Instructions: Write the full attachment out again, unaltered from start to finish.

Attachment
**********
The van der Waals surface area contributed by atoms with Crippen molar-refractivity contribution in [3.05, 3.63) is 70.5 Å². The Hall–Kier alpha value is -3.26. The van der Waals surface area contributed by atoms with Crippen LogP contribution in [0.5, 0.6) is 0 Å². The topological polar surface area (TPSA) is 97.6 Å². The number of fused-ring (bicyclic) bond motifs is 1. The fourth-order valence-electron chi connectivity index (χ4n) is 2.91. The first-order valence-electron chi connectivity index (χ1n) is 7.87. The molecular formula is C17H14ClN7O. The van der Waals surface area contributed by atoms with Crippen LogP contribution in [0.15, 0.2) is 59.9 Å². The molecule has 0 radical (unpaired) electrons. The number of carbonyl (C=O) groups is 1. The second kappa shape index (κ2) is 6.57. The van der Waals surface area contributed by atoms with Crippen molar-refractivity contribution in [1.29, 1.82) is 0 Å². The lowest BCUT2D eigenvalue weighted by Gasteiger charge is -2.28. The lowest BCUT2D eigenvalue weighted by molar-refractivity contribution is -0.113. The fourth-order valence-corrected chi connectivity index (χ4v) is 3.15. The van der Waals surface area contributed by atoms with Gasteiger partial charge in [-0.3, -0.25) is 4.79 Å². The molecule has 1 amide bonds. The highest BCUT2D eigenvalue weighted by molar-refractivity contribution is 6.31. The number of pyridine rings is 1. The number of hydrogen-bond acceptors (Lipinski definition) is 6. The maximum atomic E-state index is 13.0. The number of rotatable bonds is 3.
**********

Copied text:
The van der Waals surface area contributed by atoms with Crippen molar-refractivity contribution in [3.05, 3.63) is 70.5 Å². The Hall–Kier alpha value is -3.26. The van der Waals surface area contributed by atoms with Crippen LogP contribution in [0.5, 0.6) is 0 Å². The topological polar surface area (TPSA) is 97.6 Å². The number of fused-ring (bicyclic) bond motifs is 1. The fourth-order valence-electron chi connectivity index (χ4n) is 2.91. The first-order valence-electron chi connectivity index (χ1n) is 7.87. The molecular formula is C17H14ClN7O. The van der Waals surface area contributed by atoms with Crippen LogP contribution in [0.15, 0.2) is 59.9 Å². The molecule has 0 radical (unpaired) electrons. The number of carbonyl (C=O) groups is 1. The second kappa shape index (κ2) is 6.57. The van der Waals surface area contributed by atoms with Crippen molar-refractivity contribution in [1.29, 1.82) is 0 Å². The lowest BCUT2D eigenvalue weighted by Gasteiger charge is -2.28. The lowest BCUT2D eigenvalue weighted by molar-refractivity contribution is -0.113. The fourth-order valence-corrected chi connectivity index (χ4v) is 3.15. The van der Waals surface area contributed by atoms with Gasteiger partial charge in [-0.3, -0.25) is 4.79 Å². The molecule has 1 amide bonds. The highest BCUT2D eigenvalue weighted by molar-refractivity contribution is 6.31. The number of pyridine rings is 1. The number of hydrogen-bond acceptors (Lipinski definition) is 6. The maximum atomic E-state index is 13.0. The number of rotatable bonds is 3.